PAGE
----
Steps Toward a Quantitative Procedure
An approachable quantitative procedure could advance along these five steps:
- Gather macroeconomic consensus forecast distributions for the applicable variables and other relevant data.
- Fit the individual distributions along with any adjustments for a “house view.”6
- Specify how the variables are related to one another.
- Simulate all variables forward over the given horizon.
- Analyze risk, return, and portfolio construction.
Even though these steps entail some complexity, the procedure is approachable in the important sense that the analysis can be performed in a spreadsheet without the need for more advanced econometric software.7
Example: Inflation Risk and Real Estate Price Changes in a Dynamic Framework
Returning to the Keynes quote at the beginning of the article can help frame a model for purposes of illustration.8 Namely, the much-discussed time-varying, short-term trade-off between the inflation rate and the unemployment rate is used as the basis for a rudimentary macroeconomic framework. Inflation and unemployment may be combined with changes in real estate prices to observe how the three variables evolve over time and influence one another. Specifically, the headline CPI, the unemployment rate, and commercial property prices are used and information over the historical period December 2000 to February 2022 is gathered.9 Moreover, the macroeconomic consensus forecast distributions for the period 4Q21 to 4Q22 are analyzed because the analysis of a one-year period is straightforward. On their own, the mean and median for inflation and unemployment forecasts are fairly close to each other, suggesting somewhat symmetrical distributions.10 In this example, the shape of the distribution for real estate is based on the historical contour of price changes, but PREA’s Consensus Forecast Survey can be used in future research.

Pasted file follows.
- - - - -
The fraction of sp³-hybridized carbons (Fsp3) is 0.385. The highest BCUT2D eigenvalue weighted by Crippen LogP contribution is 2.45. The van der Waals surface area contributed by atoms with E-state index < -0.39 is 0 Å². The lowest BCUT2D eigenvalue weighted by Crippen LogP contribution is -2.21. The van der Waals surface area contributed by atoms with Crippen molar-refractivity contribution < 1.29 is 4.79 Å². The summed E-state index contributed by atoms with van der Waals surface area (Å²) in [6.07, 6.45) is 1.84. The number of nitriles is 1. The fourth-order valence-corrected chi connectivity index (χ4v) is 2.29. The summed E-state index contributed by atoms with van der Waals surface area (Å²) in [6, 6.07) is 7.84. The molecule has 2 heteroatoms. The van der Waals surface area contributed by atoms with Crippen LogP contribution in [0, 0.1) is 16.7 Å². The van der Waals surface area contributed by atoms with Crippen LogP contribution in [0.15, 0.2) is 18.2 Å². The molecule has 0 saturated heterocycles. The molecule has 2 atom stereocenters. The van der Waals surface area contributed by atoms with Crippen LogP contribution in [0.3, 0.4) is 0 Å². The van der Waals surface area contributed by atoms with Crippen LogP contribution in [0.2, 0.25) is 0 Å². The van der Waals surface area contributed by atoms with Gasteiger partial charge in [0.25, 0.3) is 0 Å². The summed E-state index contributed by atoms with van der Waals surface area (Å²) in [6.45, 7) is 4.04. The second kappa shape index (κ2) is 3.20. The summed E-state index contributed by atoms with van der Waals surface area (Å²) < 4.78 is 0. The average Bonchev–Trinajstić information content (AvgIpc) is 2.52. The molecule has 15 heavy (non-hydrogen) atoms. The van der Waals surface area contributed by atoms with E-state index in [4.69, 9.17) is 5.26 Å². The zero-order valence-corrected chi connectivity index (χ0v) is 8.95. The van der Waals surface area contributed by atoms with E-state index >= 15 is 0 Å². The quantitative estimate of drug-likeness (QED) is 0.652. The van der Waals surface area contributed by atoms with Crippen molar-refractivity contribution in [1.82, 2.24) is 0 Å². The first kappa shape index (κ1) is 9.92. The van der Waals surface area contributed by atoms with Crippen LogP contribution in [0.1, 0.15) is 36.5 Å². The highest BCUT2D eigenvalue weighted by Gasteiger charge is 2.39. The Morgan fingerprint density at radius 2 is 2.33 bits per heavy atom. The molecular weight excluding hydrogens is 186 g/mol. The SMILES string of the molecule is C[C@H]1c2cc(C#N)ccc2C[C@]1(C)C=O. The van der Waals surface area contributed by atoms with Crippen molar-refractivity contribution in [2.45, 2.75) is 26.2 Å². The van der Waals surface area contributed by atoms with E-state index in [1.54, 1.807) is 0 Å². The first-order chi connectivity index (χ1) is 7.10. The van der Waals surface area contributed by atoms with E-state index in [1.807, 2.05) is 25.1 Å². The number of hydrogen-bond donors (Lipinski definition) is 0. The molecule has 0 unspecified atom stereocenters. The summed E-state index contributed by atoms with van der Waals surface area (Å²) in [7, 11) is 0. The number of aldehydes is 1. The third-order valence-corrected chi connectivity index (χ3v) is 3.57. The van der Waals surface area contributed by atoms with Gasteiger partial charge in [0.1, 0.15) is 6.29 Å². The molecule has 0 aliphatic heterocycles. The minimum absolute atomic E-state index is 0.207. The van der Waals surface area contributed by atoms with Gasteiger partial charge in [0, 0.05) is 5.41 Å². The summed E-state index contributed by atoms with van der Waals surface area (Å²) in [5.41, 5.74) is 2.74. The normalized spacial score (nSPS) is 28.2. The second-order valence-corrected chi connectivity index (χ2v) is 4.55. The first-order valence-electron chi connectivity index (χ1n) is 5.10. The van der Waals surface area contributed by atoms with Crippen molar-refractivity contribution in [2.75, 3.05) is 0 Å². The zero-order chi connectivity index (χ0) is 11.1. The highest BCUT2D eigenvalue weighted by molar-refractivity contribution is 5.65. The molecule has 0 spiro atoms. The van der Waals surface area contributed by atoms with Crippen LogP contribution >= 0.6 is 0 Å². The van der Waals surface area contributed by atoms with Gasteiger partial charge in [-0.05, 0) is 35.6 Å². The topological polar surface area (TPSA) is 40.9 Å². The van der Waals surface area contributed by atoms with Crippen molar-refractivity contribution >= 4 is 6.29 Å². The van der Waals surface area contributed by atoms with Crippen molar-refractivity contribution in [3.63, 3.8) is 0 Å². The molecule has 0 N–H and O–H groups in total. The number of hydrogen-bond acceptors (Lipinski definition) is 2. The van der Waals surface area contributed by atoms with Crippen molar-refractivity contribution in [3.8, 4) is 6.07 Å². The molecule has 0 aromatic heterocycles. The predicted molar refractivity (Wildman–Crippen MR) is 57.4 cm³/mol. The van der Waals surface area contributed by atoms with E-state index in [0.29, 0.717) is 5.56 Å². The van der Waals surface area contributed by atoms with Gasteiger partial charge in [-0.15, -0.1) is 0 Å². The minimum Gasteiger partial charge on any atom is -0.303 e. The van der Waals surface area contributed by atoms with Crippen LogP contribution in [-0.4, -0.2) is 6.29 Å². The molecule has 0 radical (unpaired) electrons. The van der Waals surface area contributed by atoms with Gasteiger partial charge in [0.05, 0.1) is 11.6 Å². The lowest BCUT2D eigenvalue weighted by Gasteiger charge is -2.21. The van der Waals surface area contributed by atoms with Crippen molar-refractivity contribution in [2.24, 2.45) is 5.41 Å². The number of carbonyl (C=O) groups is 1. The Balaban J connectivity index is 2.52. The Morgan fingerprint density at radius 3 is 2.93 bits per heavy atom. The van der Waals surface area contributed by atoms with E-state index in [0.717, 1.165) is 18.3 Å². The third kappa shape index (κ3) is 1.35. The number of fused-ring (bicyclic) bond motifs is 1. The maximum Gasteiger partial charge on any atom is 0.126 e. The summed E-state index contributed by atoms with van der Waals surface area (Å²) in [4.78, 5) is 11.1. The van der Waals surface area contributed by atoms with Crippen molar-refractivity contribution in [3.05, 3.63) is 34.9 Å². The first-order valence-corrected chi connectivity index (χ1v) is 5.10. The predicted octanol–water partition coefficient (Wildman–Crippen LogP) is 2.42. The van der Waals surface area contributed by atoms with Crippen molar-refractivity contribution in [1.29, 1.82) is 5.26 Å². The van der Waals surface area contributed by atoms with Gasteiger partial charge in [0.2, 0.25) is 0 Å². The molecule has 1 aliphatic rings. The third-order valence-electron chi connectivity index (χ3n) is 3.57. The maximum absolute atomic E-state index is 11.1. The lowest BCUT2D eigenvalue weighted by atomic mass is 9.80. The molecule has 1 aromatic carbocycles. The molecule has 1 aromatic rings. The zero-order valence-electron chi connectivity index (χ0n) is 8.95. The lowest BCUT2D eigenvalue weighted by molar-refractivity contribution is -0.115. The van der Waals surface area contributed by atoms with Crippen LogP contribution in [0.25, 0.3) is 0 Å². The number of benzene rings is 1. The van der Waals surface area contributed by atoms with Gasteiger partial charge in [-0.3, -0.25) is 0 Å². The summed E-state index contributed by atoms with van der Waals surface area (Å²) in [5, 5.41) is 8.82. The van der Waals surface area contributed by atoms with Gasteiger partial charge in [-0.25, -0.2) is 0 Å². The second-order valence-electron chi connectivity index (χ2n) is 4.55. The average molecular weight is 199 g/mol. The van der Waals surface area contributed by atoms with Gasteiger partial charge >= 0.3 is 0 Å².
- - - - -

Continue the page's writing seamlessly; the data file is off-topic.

A real estate investor either may adopt the general shape and central position of the forecast distribution or may adjust it. If a market participant has no special insight into inflation or unemployment forecasts, then the general form of the consensus distribution can be assumed. This option may be appropriate for many real estate observers who do not generate proprietary forecasts of macroeconomic variables. Because the forecast distributions represent individual estimates of the central outcome, they may understate the true dispersion in the forecast. Therefore, even if the shape of the forecast distribution is adopted, there is room to increase the weight in the tails to account for more risk.11